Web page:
Friday, April 1, 2011

Book meme


 I am following up on Fiz' book meme
1. Did you grow up in a book-loving household, and did your parents read to you? Pick a favourite book from your childhood, and tell me about it.
 Yes I did. Books have always been important to my family, my parents would read for me, but they would also tell old folklore stories and fairy tales that weren't written down. The bedtime story telling/reading time is something I still look back on with great fondness and a tradition I continued with my own kids. I have to admit that I loved telling/reading stories for my kids just as much as I loved hearing them as a kid myself. It was a precious routine, my kids would refer to something I read and bring up topics from their day's event and we'd talk about it, just as my parents would do with me. My favorite books that my parents read to me again and again would have to be Tove Janson's Moomin tales. I loved the whole moomin universe and Little My was and still is my favorite - I've even got a tattoo of her. Jansons' books taught me about compassion, friendship, tolerance, about not giving up on your dreams. I read the old moomin stories for my own kids too, but by then there were videos and they would watch the videos and recognize the stories from the books and love them all the more.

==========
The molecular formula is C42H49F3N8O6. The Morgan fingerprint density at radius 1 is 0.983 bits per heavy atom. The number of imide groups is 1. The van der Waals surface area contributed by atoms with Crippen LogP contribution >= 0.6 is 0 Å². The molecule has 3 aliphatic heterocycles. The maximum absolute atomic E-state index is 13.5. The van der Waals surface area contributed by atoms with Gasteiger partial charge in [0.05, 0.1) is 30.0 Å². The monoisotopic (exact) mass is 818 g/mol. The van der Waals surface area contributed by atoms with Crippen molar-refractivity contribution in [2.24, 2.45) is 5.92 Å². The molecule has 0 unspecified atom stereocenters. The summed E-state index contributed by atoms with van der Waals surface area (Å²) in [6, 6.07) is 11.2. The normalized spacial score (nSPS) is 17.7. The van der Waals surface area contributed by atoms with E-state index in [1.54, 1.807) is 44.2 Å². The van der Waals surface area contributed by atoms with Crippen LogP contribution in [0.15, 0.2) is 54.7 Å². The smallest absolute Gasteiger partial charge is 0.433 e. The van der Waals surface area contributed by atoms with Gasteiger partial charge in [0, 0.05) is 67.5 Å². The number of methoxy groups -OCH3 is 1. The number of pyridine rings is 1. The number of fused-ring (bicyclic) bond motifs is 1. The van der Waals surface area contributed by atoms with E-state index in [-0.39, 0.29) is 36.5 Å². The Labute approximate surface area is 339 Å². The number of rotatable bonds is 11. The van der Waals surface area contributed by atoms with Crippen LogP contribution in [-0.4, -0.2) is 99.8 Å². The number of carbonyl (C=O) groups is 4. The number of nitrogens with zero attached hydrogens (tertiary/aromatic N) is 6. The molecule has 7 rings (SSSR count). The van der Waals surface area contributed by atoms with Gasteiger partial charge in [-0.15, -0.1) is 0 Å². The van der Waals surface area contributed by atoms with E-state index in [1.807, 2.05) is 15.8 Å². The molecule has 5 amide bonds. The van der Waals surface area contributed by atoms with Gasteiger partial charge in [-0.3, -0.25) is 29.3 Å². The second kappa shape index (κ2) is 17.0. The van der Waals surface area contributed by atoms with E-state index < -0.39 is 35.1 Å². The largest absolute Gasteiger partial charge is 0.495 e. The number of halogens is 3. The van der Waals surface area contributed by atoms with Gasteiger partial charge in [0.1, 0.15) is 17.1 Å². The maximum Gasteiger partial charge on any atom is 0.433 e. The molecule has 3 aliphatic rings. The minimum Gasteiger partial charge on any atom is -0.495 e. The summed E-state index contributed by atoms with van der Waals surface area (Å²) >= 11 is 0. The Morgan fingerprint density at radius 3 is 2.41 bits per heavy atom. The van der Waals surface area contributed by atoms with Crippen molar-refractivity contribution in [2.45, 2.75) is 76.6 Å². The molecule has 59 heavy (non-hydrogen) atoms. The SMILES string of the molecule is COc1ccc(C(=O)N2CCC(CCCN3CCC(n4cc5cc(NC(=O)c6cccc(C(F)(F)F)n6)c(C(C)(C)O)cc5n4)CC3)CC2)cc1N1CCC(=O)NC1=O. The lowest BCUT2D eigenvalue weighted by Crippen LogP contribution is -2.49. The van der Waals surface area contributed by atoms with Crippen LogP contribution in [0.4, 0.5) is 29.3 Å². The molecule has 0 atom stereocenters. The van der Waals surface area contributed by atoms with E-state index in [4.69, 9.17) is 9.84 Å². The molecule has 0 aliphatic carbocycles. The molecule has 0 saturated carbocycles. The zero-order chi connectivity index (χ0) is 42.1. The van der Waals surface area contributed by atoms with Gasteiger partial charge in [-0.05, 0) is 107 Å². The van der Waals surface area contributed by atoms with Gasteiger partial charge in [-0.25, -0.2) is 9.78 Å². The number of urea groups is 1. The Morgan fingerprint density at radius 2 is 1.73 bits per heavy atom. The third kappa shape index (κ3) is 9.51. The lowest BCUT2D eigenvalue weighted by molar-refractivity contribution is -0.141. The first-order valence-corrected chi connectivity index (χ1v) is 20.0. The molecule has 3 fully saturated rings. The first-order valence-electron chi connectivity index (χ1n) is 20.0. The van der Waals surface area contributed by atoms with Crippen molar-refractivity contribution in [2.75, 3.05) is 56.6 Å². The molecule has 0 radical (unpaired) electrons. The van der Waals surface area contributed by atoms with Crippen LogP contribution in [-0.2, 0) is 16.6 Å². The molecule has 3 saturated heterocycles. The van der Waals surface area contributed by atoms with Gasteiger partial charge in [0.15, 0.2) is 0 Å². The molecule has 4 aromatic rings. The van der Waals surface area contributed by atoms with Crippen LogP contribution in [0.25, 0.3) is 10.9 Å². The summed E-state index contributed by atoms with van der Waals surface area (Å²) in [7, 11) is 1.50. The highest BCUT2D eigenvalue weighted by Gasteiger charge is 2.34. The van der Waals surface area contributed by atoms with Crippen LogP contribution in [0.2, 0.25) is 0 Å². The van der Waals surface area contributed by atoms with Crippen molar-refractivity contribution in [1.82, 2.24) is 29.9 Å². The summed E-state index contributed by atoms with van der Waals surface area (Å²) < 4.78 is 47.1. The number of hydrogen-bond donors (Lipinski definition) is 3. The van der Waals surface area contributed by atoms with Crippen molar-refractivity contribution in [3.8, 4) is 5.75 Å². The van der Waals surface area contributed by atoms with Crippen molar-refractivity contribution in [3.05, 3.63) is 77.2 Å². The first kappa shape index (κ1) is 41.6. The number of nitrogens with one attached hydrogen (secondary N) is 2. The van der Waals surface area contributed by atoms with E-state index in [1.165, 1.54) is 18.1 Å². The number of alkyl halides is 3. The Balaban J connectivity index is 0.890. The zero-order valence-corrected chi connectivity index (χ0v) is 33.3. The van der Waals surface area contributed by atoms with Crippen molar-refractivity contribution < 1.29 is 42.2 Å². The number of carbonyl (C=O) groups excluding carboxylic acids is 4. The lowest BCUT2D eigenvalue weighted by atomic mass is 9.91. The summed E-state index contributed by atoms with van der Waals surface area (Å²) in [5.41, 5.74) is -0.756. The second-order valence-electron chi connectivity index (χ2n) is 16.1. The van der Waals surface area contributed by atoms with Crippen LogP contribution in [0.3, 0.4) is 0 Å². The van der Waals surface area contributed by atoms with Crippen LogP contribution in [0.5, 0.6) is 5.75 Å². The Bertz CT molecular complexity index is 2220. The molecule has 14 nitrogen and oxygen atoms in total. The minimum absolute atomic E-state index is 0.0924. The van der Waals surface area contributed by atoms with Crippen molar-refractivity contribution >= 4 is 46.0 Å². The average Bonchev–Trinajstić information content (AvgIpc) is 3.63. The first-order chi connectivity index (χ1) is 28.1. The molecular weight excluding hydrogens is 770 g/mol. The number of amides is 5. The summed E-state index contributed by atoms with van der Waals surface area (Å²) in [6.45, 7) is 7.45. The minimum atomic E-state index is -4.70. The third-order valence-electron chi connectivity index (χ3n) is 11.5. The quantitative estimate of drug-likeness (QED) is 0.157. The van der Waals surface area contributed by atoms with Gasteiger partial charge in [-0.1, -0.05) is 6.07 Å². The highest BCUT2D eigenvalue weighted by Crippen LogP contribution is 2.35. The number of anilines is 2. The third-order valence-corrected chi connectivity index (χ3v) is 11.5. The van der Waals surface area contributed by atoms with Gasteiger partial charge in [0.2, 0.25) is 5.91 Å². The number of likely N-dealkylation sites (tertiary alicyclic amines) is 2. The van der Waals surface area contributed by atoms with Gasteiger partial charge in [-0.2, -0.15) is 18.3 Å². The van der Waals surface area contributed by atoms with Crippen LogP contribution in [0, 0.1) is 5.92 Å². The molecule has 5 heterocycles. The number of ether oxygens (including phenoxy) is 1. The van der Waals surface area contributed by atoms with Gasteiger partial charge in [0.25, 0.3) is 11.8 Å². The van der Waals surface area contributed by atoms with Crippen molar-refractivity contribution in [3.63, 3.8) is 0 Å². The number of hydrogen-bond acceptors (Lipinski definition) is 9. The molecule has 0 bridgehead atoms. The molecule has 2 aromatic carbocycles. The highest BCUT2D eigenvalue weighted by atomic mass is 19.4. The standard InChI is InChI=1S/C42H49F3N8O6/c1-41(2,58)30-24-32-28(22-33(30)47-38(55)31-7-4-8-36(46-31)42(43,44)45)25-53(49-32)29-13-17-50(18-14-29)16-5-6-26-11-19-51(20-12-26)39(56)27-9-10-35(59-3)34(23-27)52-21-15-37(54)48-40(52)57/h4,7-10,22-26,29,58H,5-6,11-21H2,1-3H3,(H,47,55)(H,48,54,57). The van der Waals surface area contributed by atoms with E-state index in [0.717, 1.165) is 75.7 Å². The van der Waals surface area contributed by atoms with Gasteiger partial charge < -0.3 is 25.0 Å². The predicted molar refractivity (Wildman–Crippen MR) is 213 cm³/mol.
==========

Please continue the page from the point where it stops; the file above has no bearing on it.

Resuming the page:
2. What was one of the first 'grown-up' books that you really enjoyed?
That would have to be Tolkien's The Hobbit. One of my older sisters was into fantasy and had a paperback version of The Hobbit in English. She had told me about it briefly and I just couldn't help myself. I struggled through that book for 6 months and I loved every bit of it. English is a second language and back then we didn't start learning English in school until we were 10 years old. I didn't understand everything I read, so at 15 I read it again and sure enough, I loved it even more then.